What has received less attention is the degree to which the Pentagon’s future plans bank on questionable assumptions and budgetary sleight-of-hand to balance the books for 2018 and beyond. These gimmicks include: relying on rosy future estimates for the cost of labor, fuel and currency exchange; pushing the costs of large modernization programs like the nuclear triad into the ill-defined “out years,” and using Overseas Contingency Operations funds to help cover normal DoD operating costs. Taken together, these liabilities, combined with the administration’s decision to submit budgets in excess of the Budget Control Act caps, constitute about $100 billion dollars per year of unbudgeted liabilities or risk – a staggering sum that will severely limit the new administration’s ability to quickly rebuild the U.S. military.
In October 2016 a Pentagon spokesman publicly acknowledged, and Secretary Work confirmed, what many have known for some time: that as much as half of the money requested in the DoD Overseas Contingency Operations (OCO) funding is planned to go to normal Pentagon operations such as training soldiers, steaming ships or flying planes – not the extraordinary wartime operations which OCO was designed to cover.
The President-elect’s nominee to head the Office of Management and Budget, Rep. Mick Mulvaney, (R-SC), has decried such misuse of OCO funds, calling it a “backdoor loophole” in the budget process. Considering that comment, if Congress and the country want DoD’s normal operating costs captured in the appropriations process versus the wartime funding mechanism, this $30 billion annual cost must be eventually covered in the base budget, further adding to DoD’s liabilities. And while it may be a worthy goal to move these enduring costs into the base appropriation it’s important to note that this shift by itself won’t do anything to restore military capabilities.
Here are some other liabilities Secretary Work didn’t mention:
Future Costs of Labor
Section 1009 of Title 37 United States Code requires military pay raises to equal the Economic Cost Index (ECI), a common measure of the cost of labor, unless the president invokes his authority to request an alternative pay raise. The Congressional Budget Office estimated in August that “the ECI will grow by more than 3 percent a year, on average over the next several years.” However, in its budget request, DoD has planned on much smaller raises than CBO forecasted. The 2017 DoD budget projects pay raises of only 1.6 percent for 2017-2019, and 1.8 percent and 2.1 percent for 2020 and 2021, respectively.
From 2014-2016 President Obama used his authority to lower the requested pay raises, and Congress complied. After three years of smaller than prescribed pay raises, this year Congress disregarded the president’s recommendation and set the pay raise at 2.1 percent in the 2017 NDAA, matching the growth in ECI.
Because the DoD has banked on being able to lowball military and civilian pay raises for the next five years, the liability incurred by Congress’ inconvenient compliance with law this year, and potentially in the future, will run to the tens of billions of dollars. Just next year’s change in pay will cost DoD about $800 million in 2017 than planned.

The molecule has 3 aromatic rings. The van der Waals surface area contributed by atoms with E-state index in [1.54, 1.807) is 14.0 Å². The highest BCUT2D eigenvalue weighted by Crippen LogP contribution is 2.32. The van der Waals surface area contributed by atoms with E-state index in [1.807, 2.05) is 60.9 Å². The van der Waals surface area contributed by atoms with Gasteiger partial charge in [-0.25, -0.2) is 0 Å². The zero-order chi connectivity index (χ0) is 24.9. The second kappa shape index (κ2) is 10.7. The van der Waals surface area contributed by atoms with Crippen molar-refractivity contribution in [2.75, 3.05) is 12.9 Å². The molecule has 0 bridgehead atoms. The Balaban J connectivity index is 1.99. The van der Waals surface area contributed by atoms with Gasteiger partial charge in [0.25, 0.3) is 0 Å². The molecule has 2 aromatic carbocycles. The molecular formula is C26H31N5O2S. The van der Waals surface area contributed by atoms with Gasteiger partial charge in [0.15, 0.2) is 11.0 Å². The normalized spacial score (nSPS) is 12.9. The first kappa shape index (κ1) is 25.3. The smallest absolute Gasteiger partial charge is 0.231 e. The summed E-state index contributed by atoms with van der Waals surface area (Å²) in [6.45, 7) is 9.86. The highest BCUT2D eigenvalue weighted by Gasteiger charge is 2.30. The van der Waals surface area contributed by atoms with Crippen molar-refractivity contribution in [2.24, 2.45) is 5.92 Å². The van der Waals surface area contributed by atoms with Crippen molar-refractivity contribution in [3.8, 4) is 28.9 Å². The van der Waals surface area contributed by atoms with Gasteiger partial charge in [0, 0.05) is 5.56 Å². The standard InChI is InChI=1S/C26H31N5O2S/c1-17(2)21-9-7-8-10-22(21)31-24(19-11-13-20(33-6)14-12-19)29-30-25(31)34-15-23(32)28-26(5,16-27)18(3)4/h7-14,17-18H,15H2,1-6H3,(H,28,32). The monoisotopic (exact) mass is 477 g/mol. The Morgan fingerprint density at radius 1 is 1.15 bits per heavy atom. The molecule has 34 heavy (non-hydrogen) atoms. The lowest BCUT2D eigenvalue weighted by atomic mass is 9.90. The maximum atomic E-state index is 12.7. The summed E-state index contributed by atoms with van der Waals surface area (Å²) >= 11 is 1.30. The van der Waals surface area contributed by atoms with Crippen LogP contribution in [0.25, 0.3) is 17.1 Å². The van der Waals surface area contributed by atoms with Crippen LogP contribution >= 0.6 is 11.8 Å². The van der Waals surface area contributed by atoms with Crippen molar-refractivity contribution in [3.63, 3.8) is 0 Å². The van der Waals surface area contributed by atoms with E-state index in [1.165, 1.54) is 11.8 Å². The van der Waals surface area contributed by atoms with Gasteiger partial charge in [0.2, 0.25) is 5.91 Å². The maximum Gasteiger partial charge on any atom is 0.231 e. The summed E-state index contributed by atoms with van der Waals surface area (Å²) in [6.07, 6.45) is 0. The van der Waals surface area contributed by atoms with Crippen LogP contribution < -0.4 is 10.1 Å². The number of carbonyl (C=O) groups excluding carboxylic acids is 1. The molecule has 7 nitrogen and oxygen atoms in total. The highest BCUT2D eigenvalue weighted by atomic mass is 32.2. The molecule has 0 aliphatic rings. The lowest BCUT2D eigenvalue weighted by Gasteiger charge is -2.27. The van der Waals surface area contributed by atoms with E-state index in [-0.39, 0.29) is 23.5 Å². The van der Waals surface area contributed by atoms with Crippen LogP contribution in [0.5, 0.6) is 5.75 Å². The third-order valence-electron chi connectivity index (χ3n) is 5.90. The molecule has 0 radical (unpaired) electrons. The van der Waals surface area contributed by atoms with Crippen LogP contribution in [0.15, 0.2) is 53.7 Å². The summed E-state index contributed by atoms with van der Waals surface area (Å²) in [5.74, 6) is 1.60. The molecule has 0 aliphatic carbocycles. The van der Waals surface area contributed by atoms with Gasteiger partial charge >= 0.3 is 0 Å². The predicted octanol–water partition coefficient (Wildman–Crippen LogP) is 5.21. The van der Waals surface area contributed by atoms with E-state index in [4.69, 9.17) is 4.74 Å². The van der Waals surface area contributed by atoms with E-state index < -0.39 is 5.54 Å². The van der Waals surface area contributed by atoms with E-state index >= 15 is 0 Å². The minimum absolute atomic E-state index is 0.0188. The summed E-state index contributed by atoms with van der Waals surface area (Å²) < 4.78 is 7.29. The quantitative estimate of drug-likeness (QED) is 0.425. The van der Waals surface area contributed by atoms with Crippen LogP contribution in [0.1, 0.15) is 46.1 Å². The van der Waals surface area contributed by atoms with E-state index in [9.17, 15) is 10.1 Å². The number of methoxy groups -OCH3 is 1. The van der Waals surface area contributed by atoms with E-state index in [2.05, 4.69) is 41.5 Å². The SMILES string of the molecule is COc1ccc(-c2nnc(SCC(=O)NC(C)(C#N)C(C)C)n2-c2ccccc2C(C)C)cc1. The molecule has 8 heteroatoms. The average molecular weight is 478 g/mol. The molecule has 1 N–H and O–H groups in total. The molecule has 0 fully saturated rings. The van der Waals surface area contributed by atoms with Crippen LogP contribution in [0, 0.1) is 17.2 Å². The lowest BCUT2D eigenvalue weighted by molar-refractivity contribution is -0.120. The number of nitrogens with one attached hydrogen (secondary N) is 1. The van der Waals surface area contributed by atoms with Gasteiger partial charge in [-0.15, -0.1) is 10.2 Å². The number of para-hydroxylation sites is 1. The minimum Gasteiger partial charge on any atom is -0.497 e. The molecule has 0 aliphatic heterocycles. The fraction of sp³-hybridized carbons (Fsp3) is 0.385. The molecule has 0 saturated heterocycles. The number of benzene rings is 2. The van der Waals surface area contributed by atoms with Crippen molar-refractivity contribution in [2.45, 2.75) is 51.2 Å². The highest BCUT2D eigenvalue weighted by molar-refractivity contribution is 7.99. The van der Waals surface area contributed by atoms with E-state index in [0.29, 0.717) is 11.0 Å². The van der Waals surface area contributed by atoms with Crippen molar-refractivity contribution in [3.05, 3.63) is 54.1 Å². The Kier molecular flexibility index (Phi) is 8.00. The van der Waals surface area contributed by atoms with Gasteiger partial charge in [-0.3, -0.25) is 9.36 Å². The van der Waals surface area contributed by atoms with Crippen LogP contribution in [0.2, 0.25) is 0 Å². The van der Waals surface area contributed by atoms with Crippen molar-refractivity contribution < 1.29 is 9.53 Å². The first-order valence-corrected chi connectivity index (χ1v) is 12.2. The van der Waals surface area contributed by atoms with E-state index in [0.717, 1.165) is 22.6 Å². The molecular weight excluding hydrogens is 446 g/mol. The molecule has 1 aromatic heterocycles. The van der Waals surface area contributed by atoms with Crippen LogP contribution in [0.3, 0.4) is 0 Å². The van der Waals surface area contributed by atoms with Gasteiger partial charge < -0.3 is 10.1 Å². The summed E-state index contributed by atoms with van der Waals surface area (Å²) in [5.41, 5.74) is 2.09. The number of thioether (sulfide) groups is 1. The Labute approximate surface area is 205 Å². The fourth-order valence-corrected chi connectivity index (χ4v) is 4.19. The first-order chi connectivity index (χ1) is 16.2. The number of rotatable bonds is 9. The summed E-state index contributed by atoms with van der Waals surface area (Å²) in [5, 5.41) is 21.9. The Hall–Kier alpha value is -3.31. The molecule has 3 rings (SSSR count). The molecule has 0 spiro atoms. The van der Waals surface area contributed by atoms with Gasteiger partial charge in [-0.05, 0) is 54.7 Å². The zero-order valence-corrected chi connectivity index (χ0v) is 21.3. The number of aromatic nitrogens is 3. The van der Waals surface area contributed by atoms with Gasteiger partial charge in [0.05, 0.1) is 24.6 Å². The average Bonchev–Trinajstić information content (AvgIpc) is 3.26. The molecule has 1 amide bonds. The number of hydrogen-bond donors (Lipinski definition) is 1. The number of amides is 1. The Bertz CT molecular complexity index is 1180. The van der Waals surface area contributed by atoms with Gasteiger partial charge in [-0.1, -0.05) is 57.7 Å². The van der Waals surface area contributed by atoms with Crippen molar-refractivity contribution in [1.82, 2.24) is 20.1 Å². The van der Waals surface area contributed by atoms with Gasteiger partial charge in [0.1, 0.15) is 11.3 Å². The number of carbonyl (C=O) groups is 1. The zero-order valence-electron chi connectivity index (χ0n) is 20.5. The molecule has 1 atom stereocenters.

Hopeful Fuel Cost Assumptions
The DoD budget estimate projects that fuel costs for fiscal year 2017 will drop 8.2 percent from 2016. For future years, DoD used planning assumptions that reflected minor increases ranging from 4.8 percent in 2018 to only 1.8 percent in 2021.
However, the latest forecast from the U.S. Energy Information Administration predicts crude oil prices will gradually rise, not fall, next year. And future year energy estimates vary widely, with high end price per barrel of crude oil reaching $150 by 2020. If energy costs grow at even a modest rate of 5 percent annually, the Pentagon will be short billions of dollars compared to its plan.
Living Large In an “Out-year”
Former Secretary of the Army John McHugh famously commented that he always wanted to “live in an out-year.” In Pentagonese, “out-years” fall outside the rigid five-year planning window; they are, consequently, years in which unrealistic procurement plans magically come to fruition and normal budget rules don’t apply.
DoD is notorious for planning to acquire major systems such as planes, submarines and ships in quantities that are patently unaffordable in the next five years, but will be brought on-board when the money somehow materializes in an “out-year.”
This Pentagon has double-downed on that technique. In addition to the unpaid bills associated with the recapitalization of the nuclear triad mentioned by Secretary Work, the replacement for the Ohio class submarine and many other major systems are also all awaiting an out-year deus ex machina to save the day.
For example, the Navy’s current, approved 30-year shipbuilding program only gets them to 308 ships – even though they just announced they need 355, nearly matching the president-elect’s promise to get to 350 ships. Yet when the Congressional Budget Office analyzed the Navy’s 308-ship plan, they found it would cost $3-5 billion dollars more per year than what was budgeted.
In an excellent study of the out-year issue, CSIS’s Todd Harrison suggested that just to execute the DoD’s planned modernization programs would require approximately 7 percent more funding – around $40 billion per year – than was budgeted. This includes nothing of the re-building that President-elect Trump has promised.